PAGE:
Short stay and less pain after ambulatory anterior cruciate ligament (ACL) repair: COX-2 inhibitor versus glucocorticoid versus both combined

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Many studies have demonstrated that either COX-2 antagonists or glucocorticoids are efficient analgesics after orthopaedic surgery. We wanted to evaluate if the combination of these two drugs was better than one drug alone when added to paracetamol, local anaesthesia, and cryo-cuff for outpatient anterior crucial ligament (ACL) surgery.


In a double-blind design, 89 adult patients scheduled for day-case ACL repair in general anaesthesia were randomly assigned into three groups: The COXIB group (n = 30) received either 40 mg parecoxib iv or 120 mg etoricoxib orally 1 h before surgery. The STEROID group (n = 30) received 8 mg dexamethasone iv, and the combination group (Group COMBI, n = 29) received both.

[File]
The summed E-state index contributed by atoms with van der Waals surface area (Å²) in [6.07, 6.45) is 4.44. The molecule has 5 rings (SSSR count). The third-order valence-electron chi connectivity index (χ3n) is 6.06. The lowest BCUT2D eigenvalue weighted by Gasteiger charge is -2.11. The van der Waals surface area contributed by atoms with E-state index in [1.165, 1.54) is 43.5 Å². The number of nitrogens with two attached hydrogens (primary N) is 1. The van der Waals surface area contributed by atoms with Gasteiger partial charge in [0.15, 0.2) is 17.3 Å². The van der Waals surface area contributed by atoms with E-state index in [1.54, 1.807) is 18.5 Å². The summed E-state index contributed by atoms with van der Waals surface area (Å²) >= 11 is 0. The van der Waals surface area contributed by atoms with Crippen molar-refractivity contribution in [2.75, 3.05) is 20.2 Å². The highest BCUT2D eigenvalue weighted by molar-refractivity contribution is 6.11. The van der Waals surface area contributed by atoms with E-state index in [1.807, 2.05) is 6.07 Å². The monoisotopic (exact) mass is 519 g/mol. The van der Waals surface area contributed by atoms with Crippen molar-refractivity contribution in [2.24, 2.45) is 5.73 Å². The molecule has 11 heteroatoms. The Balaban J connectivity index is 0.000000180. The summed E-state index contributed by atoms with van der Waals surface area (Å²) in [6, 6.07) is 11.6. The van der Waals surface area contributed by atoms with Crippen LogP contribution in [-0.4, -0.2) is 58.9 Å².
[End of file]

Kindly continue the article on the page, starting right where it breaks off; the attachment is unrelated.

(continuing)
At 24 h, Group COMBI had significantly lower visual analogue scale (0–10 cm) scores during rest (2.1 ± 1.3) (mean ± standard deviation) and movement (4.2 ± 2.5) when compared to both the COXIB group (P = 0.04) and the STEROID group (P = 0.035). The accumulated consumption of rescue opioids (5.2 ± 4,5 mg morphine) was also significantly lower at 24 h compared to the other groups (P = 0.02). Mean time to discharge from hospital was about 3 h in all groups. The pain scores in the post-anaesthetic care unit, mobilization at 24 h and 7 days, and general level of satisfaction were similar between the groups.


The combination of a COX-2 inhibitor and dexamethasone results in better pain relief 24 h after surgery in patients undergoing outpatient ACL surgery, compared to COX-2 inhibitor alone or dexamethasone alone. With a dedicated multimodal pain regime, most ACL patients may be discharged within 3 h.

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